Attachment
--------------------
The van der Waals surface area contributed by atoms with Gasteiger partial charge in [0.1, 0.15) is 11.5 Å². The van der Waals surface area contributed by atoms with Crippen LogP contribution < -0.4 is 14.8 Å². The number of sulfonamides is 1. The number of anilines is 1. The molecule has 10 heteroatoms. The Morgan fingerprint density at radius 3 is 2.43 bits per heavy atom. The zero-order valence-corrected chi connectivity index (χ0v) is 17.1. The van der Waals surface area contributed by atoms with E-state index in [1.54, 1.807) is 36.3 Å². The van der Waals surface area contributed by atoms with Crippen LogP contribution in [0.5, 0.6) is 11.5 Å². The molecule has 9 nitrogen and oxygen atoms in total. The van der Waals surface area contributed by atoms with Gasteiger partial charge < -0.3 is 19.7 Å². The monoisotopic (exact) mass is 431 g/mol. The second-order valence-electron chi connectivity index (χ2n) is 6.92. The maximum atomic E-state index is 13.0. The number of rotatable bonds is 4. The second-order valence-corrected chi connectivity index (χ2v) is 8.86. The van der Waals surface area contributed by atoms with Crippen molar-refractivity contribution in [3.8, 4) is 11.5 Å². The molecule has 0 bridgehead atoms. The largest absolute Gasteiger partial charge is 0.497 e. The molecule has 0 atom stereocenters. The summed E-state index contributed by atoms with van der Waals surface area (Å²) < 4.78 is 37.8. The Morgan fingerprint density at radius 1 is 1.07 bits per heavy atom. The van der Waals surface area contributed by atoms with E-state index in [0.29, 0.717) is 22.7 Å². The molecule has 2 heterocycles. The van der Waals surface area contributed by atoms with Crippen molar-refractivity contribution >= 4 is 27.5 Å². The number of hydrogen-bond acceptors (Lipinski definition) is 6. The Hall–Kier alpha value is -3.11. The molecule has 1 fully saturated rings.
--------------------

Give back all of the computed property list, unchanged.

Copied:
The van der Waals surface area contributed by atoms with Gasteiger partial charge in [0.1, 0.15) is 11.5 Å². The van der Waals surface area contributed by atoms with Crippen LogP contribution < -0.4 is 14.8 Å². The number of sulfonamides is 1. The number of anilines is 1. The molecule has 10 heteroatoms. The Morgan fingerprint density at radius 3 is 2.43 bits per heavy atom. The zero-order valence-corrected chi connectivity index (χ0v) is 17.1. The van der Waals surface area contributed by atoms with E-state index in [1.54, 1.807) is 36.3 Å². The van der Waals surface area contributed by atoms with Crippen LogP contribution in [0.5, 0.6) is 11.5 Å². The molecule has 9 nitrogen and oxygen atoms in total. The van der Waals surface area contributed by atoms with Gasteiger partial charge < -0.3 is 19.7 Å². The monoisotopic (exact) mass is 431 g/mol. The second-order valence-electron chi connectivity index (χ2n) is 6.92. The maximum atomic E-state index is 13.0. The number of rotatable bonds is 4. The second-order valence-corrected chi connectivity index (χ2v) is 8.86. The van der Waals surface area contributed by atoms with Crippen molar-refractivity contribution in [3.8, 4) is 11.5 Å². The molecule has 0 bridgehead atoms. The largest absolute Gasteiger partial charge is 0.497 e. The molecule has 0 atom stereocenters. The summed E-state index contributed by atoms with van der Waals surface area (Å²) < 4.78 is 37.8. The Morgan fingerprint density at radius 1 is 1.07 bits per heavy atom. The van der Waals surface area contributed by atoms with E-state index in [0.29, 0.717) is 22.7 Å². The molecule has 2 heterocycles. The van der Waals surface area contributed by atoms with Crippen molar-refractivity contribution >= 4 is 27.5 Å². The number of hydrogen-bond acceptors (Lipinski definition) is 6. The Hall–Kier alpha value is -3.11. The molecule has 1 fully saturated rings.